For investors, municipal bonds are tax-efficient because the dividend payments are not taxed at the federal level and state level, too (only if you buy bonds issued by your state of residency).
The favorable tax treatment makes them a convenient investment in non-retirement brokerage accounts and not as valuable for retirement accounts (IRAs).
Generally, municipal bonds are low-risk investments because state and local governments have tax authority over their residents, so the debts are secured by the ability to collect tax revenue.
When governments over-extend themselves, governments can default on their debt. So these are not risk-free.
But usually, governments remain solvent and can refinance their way out of peril.
The key for investors is to diversify away from default risk.
Why Municipal Bond ETFs?
There are plenty of individual muni bonds out there. Governments borrow a shit ton.
Some online brokers make it easier to buy bonds than others.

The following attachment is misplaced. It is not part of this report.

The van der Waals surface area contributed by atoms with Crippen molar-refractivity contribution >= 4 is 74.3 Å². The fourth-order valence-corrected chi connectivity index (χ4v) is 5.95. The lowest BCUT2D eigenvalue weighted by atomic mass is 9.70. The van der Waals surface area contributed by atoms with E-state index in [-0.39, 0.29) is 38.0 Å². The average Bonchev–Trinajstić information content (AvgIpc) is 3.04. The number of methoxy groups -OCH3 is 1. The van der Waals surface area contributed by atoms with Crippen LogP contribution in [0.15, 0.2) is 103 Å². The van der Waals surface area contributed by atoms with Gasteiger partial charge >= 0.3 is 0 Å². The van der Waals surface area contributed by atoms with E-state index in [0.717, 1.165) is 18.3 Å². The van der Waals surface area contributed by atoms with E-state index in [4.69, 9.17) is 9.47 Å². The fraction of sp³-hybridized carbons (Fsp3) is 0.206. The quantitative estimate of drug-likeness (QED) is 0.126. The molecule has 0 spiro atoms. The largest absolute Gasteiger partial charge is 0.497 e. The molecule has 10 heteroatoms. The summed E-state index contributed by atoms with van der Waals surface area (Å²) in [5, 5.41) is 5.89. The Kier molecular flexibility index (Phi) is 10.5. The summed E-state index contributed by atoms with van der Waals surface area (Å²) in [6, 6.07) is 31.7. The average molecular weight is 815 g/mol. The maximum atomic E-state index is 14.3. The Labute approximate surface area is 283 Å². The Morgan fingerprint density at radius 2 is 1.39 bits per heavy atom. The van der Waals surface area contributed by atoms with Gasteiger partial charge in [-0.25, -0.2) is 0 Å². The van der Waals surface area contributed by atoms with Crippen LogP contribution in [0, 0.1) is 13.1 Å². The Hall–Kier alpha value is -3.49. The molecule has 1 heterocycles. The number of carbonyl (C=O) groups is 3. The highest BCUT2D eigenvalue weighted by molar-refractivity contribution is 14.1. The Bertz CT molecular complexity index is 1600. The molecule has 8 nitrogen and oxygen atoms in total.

You should always buy multiple bonds to diversify if you purchase individual muni bonds.
One popular strategy is to construct a bond ladder where the investor buys various bonds at differing maturity dates to create a stable income stream.
However, there’s an easier way to get the tax-advantaged income and diversify — municipal bond ETFs.
I first started researching these investments when my Dad asked me to help allocate some money in his taxable stock portfolio.
I saw an opportunity to decrease risk (he’s in his 70s), generate income, and avoid taxes.
ETFs are securities that trade on the NYSE and NASDAQ like stocks. So it’s easy to own them.